On Aug. 14, 2019, Ricky's conviction was overturned. He left prison the next day. "I always imagined being free again, it was what kept me going," he said. "But when I walked out those prison doors, it felt like I was born all over again. Everything that was kept from me was suddenly there to be discovered; like a baby’s eyes taking in new things. So much had changed; it was like taking in new things all over again."

Ricky has spent the past nine months working with innocence projects in the Midwest, helping start a new innocence project at Gonzaga University, and sharing his story of resilience with the world. He even has his own business called "I AM RESILIENCE," he said. "I speak to young kids about poor choices, to law students about the importance of integrity in their advocacy, and to prosecutors, police, and judges; using my story as a cautionary tale."

A few weeks ago, Ricky's granddaughter exposed him to TikTok. Then, his friend helped him navigate the platform a little bit more and convinced him to share his story. "It was a phenomenal experience to see the strong outpouring of support and love! Amazing!" he said. "I now see it as a tool to have fun, connect with people all over the world, and promote my message of criminal justice reform and resilience."

@rickythekidd

Exonerated after 23 years in prison for a wrongful conviction. My friend @mindymindyx2 battled her demons and won! #prisonreform #resilience #freedom

♬ Good Day - Nappy Roots

According to The National Registry of Exonerations, black people are seven times more likely to be wrongfully convicted of murder than white people. When hearing Ricky's story, it's impossible not to think about the protests happening across the United States that are a response to the nation's systemic racism and deadly instances of police brutality.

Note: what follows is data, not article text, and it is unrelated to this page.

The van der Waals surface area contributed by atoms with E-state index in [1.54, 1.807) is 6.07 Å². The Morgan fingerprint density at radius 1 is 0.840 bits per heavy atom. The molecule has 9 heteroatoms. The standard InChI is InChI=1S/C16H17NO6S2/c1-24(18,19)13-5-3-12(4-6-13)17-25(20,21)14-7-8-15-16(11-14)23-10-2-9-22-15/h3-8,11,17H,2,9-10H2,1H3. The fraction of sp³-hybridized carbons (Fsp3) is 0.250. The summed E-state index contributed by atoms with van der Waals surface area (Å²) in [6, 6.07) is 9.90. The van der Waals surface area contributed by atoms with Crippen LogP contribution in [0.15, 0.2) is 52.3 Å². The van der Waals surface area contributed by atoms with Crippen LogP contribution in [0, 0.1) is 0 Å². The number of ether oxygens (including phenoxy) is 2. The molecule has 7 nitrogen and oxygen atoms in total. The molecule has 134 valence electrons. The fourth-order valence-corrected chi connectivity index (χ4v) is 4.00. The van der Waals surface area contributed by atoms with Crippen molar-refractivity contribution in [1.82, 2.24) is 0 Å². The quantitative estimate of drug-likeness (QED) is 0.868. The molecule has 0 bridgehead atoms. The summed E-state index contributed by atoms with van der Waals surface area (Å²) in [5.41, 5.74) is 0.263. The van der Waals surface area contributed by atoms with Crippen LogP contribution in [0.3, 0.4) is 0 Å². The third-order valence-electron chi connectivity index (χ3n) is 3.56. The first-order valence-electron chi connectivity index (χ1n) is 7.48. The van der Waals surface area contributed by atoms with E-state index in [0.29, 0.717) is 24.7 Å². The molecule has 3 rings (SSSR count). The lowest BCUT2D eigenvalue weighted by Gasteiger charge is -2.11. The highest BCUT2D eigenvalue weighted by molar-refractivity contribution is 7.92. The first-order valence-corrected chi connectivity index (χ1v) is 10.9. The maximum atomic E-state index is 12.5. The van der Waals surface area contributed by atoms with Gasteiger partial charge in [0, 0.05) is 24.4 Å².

Win Mcnamee / Getty Images

"Far too often, blacks are at the heel or 'knee' of racist officers or officials," Ricky said. "And even when it's not directly racism, it always feels like it because of the cover-up or disregard for black lives or voices. George kept saying he 'can't breathe,' but was blatantly ignored until he was suffocated to death. Black people have been saying the same and we feel ignored."

@rickythekidd

Right When We Thought Covid Was Our Worse Crisis... We’re Reminded Of The Real One! #fyp #blacklivesmattter #stopkillingus #vote #georgefloyd

♬ Strong God - Kirk Franklin

"I have an obligation to add my story and my voice. Silence can be seen as an agreement on the side of the oppressor. I only hope we go from protest to policy changes! And then show up to vote come election time!" Ricky said. "A pebble and a sign is not enough! We must engage on a much more intelligent and higher level!"

@rickythekidd

WHEN YOU WORK HARD TO REGAIN YOUR FREEDOM & FIGHT TO HELP REGAIN OTHERS! #fyp #criminaljusticereform #innocent #global @bydawnelizabeth @mindymindyx2

♬ 1942 Flows - Meek Mill

Thank you, Ricky, for sharing your journey and reminding everyone of the resilience inside of them.